June 20, 2023 | 22:39
The offseason usually starts heating up within 48 hours of the NBA draft, and this year is no exception. The perception around the league is that there will be plenty of trade activity, and that could include the Nets.
It’s uncertain if they have a specific target in mind or if their scouts are convinced the talent level will drop off dramatically after the first 15 or so. But what is crystal clear is that the Nets are determined to move up from at least one of their two picks near the bottom of the first round.
The Nets currently have the 21st, 22nd and 51st picks. But after reports they are looking to move up, ESPN said Tuesday the Nets are “extremely active” in trade talks. And after The Post reported that Royce O’Neale and Dorian Finney-Smith have sparked interest, The Ringer confirmed it this week.
At least four teams between picks No. 10 and 16 — Dallas, Oklahoma City, Atlanta and Utah — are open to the idea of a trade. How receptive they would be to whatever the Nets have to offer is another story.
While moving up is a possibility, one or both of these first-round picks could also be packaged with O’Neale or Finney-Smith to acquire a veteran.
A source told The Post that the Nets rejected an offer of two first-round picks for Finney-Smith last season, while O’Neale reportedly could have picked up a first. What is their value now?
The Nets have landed expected first-rounders Brandin Podziemski, Jaime Jaquez Jr., Maxwell Lewis, Colby Jones and Andre Jackson, as well as potential first-rounders such as Terquavion Smith, Jalen Wilson and Jordan Walsh.
General manager Sean Marks personally flew to scout Rayan Rupert in Australia and New Zealand, and the Nets have been linked to Leonard Miller, Noah Clowney and Keyonte George.
The Post spoke with ESPN draft experts Fran Fraschilla and Jay Bilas about several prospects the Nets were working out.
Brandin Underground, SG, Santa Clara
Bilas: “He’s only 6-4, but he can really rebound. And he has really good range as a shooter, handles it pretty well, he can score off the dribble and make plays for himself and other people… He’s one of the better shooters in the draft. … He tested really well on the combine.”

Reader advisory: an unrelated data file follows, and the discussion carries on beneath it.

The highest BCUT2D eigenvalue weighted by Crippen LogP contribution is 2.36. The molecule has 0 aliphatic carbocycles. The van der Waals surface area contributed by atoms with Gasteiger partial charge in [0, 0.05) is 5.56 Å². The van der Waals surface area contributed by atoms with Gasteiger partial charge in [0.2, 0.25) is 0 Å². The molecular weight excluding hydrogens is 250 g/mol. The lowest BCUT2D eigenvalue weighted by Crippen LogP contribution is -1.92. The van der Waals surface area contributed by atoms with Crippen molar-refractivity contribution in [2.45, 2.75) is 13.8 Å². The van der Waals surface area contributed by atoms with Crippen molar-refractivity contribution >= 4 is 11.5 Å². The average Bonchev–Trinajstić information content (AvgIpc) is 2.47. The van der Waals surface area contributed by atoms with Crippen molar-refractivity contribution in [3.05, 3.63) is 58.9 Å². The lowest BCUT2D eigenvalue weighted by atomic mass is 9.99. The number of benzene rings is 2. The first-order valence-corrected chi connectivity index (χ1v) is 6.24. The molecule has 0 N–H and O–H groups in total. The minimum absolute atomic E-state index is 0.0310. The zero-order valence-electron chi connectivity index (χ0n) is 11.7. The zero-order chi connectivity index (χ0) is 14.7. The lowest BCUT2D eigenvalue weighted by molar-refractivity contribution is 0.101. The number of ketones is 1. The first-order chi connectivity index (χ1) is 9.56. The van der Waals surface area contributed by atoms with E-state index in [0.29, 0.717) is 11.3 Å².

Maxwell Lewis, SF, Pepperdine
Bilas: “He’s got good length, he’s got like a 7-foot wingspan. I think he can be a really good scorer, long, athletic. He’s not efficient yet, but he’s a three-level scorer. Good passer and good rebounder … but his efficiency needs to improve. He turns it too much. You take more of the potential.”
Colby Jones, SF, Xavier
Fraschilla: “He’s a very durable, strong wing player. Multi-skilled, can handle the ball and play a little bit forward. Got the NBA frame physical. Shooting has gotten better, but I don’t consider him a knockdown shooter. … I considers Colby a jack of all trades.
Terquavion Smith, SG, North Carolina State
Fraschilla: “He’s a super athlete. He reminds me of Bones Hyland from VCU; super-athletic kid who could be a little bit stronger physically. He’s an elite athlete, even at the NBA level. He’s got to be more a knockdown shooter. … Not quite polished in terms of versatile skills.”
Ryan Rupert, NZ Breakers
Bilas: “He’s a high-level defender. But he just needs to continue to develop his offense, because he can do it; and he’s good in transition, but he hasn’t proven himself yet. … He’s only 19, he needs to improve in half-court situations and be a more consistent shooter.”
Leonard Miller, F, G-League Ignite
Fraschilla: “He’s not as athletic as Nic Claxton, but he’s a big forward who’s more of a 4 but has some playmaking and ball-handling skills, and he helped himself stay in the G-League for two year. … Like Nic, they’re looking at a kid to get two years on.”
Bilal Coulibaly, SG/SF, Metropolitans 92
Bilas: “He has like a 7-1, 7-2 wingspan. That length really matters. He has a good stroke and a good feel for the game. He’s one of the better cutters in the draft, he moves without it. He’s just not a goalscorer yet. He’s barely 18, so he hasn’t reached his full potential. He is not a shot creator yet.”